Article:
Teamsters Break Off UPS Talks, Warn Strike ‘Inevitable’

Union Represents More Than 340,000 Package Delivery Drivers, Warehouse Workers
UPS facility in North Carolina
The last strike was in 1997, which led to UPS losing considerable market share, according to Stifel analyst Bruce Chan. (UPS Inc.)

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The Teamsters union gave UPS Inc. a June 30 ultimatum in labor talks after walking away from discussions June 28, warning a nationwide strike “appears inevitable.”

UPS and the union’s current National Master Agreement expires July 31.

Atlanta-based UPS said in response June 28 it would continue with negotiations and that “consensus requires time and serious, detailed discussion, but it also requires give-and-take from both sides.”

UPS, ranked No. 1 on the Transport Topics Top 100 list of the largest for-hire carriers in North America, said it made a “significantly amended proposal to address key demands from the Teamsters” prior to the two sides meeting June 28 after submitting an initial economic proposal a week earlier.

In response, the Teamsters walked out and demanded UPS “exchange its last, best, and final offer” by June 30. The union said it gave UPS a week’s notice June 27 to act responsibly. It represents more than 340,000 UPS package delivery drivers and warehouse logistics workers.

Bruce Chan


However, a deal is very likely to get done, Bruce Chan, Stifel director of global logistics and future mobility, told Transport Topics on June 29. Neither side can afford a strike, he said.

The last strike was in 1997, Chan said, which led to UPS losing considerable market share.

“I doubt they will make that mistake again,” he said.

UPS can pay more than it has offered so far, the Stifel analyst said. However, Teamsters members employed by UPS are among the best paid in the industry by quite a margin, especially compared with their counterparts at FedEx, he said.

The Teamsters are demanding a five-year agreement that guarantees higher wages for all workers, more full-time jobs, an end to forced overtime and “harassment from management,” elimination of a two-tier wage system, and protection from heat and other workplace hazards.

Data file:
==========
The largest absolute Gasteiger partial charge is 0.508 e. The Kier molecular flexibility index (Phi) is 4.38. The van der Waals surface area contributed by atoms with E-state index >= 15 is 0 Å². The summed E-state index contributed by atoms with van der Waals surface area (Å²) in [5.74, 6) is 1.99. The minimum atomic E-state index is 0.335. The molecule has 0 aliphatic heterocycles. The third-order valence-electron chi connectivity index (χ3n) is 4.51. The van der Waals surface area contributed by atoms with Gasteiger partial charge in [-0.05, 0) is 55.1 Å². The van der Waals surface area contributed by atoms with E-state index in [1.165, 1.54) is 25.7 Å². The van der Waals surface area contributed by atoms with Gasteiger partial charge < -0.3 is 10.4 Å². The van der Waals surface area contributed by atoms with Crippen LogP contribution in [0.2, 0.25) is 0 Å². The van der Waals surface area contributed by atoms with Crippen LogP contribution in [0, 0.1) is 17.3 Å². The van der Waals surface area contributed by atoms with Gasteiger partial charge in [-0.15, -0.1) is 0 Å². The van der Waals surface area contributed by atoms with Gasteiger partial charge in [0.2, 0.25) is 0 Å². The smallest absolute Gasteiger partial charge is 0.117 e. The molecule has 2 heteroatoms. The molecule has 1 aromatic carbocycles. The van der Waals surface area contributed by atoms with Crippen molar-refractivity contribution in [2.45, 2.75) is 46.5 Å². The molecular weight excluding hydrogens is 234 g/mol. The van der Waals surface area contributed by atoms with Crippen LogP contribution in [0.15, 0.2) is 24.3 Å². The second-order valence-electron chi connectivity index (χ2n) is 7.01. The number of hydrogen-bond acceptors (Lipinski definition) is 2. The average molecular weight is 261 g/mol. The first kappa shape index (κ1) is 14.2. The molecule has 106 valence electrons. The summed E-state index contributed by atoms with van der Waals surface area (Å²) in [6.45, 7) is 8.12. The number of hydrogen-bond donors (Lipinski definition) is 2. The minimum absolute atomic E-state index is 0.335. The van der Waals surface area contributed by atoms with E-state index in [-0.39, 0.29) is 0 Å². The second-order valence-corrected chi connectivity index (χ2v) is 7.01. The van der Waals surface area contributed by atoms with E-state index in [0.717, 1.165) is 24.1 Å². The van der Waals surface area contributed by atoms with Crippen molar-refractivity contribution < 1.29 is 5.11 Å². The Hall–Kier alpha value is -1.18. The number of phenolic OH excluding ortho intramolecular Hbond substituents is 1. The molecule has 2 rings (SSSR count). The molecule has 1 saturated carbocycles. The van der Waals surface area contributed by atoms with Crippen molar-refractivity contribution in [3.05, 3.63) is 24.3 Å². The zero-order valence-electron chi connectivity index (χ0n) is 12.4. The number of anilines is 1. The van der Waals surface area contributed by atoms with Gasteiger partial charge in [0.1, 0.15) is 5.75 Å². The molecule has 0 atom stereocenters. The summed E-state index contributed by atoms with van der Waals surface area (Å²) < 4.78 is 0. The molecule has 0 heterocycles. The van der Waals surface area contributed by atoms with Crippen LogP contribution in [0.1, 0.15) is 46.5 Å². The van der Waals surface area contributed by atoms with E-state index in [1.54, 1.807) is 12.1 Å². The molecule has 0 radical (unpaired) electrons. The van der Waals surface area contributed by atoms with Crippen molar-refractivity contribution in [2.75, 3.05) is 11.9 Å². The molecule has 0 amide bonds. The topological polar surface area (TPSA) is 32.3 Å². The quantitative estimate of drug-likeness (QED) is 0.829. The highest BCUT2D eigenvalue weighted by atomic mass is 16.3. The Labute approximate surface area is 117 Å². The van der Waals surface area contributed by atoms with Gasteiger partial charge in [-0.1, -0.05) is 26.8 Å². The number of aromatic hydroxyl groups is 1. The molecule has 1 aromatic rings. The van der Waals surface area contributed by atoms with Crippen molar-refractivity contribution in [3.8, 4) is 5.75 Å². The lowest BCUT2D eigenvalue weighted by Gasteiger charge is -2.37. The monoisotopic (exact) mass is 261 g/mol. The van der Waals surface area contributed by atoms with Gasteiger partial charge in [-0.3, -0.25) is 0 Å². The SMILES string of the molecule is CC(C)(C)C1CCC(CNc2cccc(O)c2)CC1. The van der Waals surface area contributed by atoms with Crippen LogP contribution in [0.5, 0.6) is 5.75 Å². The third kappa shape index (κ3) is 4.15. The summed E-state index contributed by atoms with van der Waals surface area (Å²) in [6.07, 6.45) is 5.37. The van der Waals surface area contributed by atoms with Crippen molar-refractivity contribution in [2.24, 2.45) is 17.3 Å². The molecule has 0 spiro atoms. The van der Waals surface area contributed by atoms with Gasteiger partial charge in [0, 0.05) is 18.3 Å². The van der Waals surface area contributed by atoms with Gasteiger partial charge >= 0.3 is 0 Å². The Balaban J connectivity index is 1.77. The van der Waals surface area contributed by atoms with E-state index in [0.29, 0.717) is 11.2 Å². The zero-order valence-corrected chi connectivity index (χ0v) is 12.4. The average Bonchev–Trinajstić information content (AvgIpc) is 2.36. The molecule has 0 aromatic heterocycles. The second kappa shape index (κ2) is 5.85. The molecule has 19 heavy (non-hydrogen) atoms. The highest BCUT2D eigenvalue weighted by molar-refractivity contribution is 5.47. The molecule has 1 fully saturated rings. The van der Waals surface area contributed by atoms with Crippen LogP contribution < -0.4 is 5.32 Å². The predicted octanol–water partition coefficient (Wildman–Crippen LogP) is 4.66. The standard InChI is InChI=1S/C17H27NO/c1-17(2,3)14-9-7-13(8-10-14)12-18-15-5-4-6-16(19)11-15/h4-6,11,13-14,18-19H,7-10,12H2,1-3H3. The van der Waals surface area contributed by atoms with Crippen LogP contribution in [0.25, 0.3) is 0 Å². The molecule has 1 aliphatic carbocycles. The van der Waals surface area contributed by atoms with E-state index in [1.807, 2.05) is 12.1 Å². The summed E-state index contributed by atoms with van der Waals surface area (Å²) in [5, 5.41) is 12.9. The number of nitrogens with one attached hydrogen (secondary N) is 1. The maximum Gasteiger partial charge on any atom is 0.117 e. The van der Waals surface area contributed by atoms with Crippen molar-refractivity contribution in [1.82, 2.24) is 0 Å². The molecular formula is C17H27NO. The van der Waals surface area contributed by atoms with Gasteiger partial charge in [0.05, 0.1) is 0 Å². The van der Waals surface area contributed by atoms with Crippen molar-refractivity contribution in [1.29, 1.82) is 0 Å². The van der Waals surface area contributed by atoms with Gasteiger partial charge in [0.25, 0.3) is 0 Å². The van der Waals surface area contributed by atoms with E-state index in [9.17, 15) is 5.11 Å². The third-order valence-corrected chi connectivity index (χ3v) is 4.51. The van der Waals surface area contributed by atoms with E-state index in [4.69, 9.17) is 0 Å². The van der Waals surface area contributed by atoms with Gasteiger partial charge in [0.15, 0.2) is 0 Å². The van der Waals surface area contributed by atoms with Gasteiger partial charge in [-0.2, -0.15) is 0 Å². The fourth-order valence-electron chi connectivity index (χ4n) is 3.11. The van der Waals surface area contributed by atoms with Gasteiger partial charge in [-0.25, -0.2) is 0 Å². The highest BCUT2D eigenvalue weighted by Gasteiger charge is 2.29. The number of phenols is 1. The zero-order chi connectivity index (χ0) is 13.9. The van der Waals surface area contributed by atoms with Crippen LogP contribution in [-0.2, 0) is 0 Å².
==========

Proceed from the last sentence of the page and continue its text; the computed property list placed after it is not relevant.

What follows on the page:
Teamsters President Sean O'Brien


Led by General President Sean O’Brien, the Teamsters leadership has publicly pledged to go on strike if no deal is reached.

The latest turn of the screw in the nationwide contract talks that began April 17 came after what previously had been characterized as positive negotiations. The Teamsters even noted June 28 that consensus on 55 noneconomic issues was reached June 19.

And on June 13, the union revealed UPS had agreed to equip delivery and logistics vehicles with air conditioning, new heat shields and additional fans. Still, on June 16, some 97% of union members at the carrier who voted in a ballot authorized a strike.


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The carrier’s proposal of the past few days was “appalling,” offering “minuscule raises and wage cuts to traditional cost-of-living adjustments,” the Teamsters said June 28.

“UPS doesn’t want to pay up. Their actions and insults at the bargaining table have proven they are just another corporation that wants to keep all the money at the top,” warned O’Brien, who made considerable revisions to a 2018 deal negotiated by his predecessor, James Hoffa, part of his election campaign in 2022.

A strike at UPS, the union argued, would cause devastating disruption to the U.S. supply chain and around the globe.

“We have an economy today that is reliant on parcel delivery … our members are fighting for a post-pandemic agreement that honors the sacrifices they made to keep this country moving during the last several years,” Teamsters General Secretary-Treasurer Fred Zuckerman said.

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O’Brien, Zuckerman and the rest of the Teamsters leadership have been in the spotlight multiple times over the past few days, with less-than-truckload carrier Yellow Corp. filing suit (June 27 against the union and certain affiliates in a Kansas court, alleging breach of contract, and accusing the union of causing more than $137 million in damages.

Yellow ranks No. 13 on the for-hire TT100 of the largest for-hire carriers in North America.

The suit alleges O’Brien orchestrated the breaches of contract and that the union endorsed the company’s modernization efforts “for several years” before reversing its stance. The suit, said Zuckerman, was “a desperate, last-ditch attempt to save face.”

Yellow’s complaint is a normal part of the back-and-forth between the company and the union in negotiations, Stifel’s Chan said.